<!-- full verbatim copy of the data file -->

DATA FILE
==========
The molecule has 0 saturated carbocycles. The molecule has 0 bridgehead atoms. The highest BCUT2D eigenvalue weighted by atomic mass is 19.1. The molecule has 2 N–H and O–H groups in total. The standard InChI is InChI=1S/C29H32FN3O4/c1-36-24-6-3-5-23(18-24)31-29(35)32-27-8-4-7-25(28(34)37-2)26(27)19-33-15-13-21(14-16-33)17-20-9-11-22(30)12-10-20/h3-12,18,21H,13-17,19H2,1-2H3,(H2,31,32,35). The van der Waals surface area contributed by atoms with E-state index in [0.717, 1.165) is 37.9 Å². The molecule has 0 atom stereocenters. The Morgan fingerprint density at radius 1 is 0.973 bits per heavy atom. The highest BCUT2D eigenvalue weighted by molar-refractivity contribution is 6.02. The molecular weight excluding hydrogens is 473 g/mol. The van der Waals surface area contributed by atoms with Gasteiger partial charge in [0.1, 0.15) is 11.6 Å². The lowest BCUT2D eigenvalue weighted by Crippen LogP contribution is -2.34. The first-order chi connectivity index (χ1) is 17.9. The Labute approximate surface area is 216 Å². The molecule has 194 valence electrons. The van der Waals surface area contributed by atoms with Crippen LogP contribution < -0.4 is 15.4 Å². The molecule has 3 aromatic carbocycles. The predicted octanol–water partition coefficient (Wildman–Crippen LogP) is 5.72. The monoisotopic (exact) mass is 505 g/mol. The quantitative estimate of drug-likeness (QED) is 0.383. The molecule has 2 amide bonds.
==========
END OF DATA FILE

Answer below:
The molecule has 0 saturated carbocycles. The molecule has 0 bridgehead atoms. The highest BCUT2D eigenvalue weighted by atomic mass is 19.1. The molecule has 2 N–H and O–H groups in total. The standard InChI is InChI=1S/C29H32FN3O4/c1-36-24-6-3-5-23(18-24)31-29(35)32-27-8-4-7-25(28(34)37-2)26(27)19-33-15-13-21(14-16-33)17-20-9-11-22(30)12-10-20/h3-12,18,21H,13-17,19H2,1-2H3,(H2,31,32,35). The van der Waals surface area contributed by atoms with E-state index in [0.717, 1.165) is 37.9 Å². The molecule has 0 atom stereocenters. The Morgan fingerprint density at radius 1 is 0.973 bits per heavy atom. The highest BCUT2D eigenvalue weighted by molar-refractivity contribution is 6.02. The molecular weight excluding hydrogens is 473 g/mol. The van der Waals surface area contributed by atoms with Gasteiger partial charge in [0.1, 0.15) is 11.6 Å². The lowest BCUT2D eigenvalue weighted by Crippen LogP contribution is -2.34. The first-order chi connectivity index (χ1) is 17.9. The Labute approximate surface area is 216 Å². The molecule has 194 valence electrons. The van der Waals surface area contributed by atoms with Crippen LogP contribution < -0.4 is 15.4 Å². The molecule has 3 aromatic carbocycles. The predicted octanol–water partition coefficient (Wildman–Crippen LogP) is 5.72. The monoisotopic (exact) mass is 505 g/mol. The quantitative estimate of drug-likeness (QED) is 0.383. The molecule has 2 amide bonds.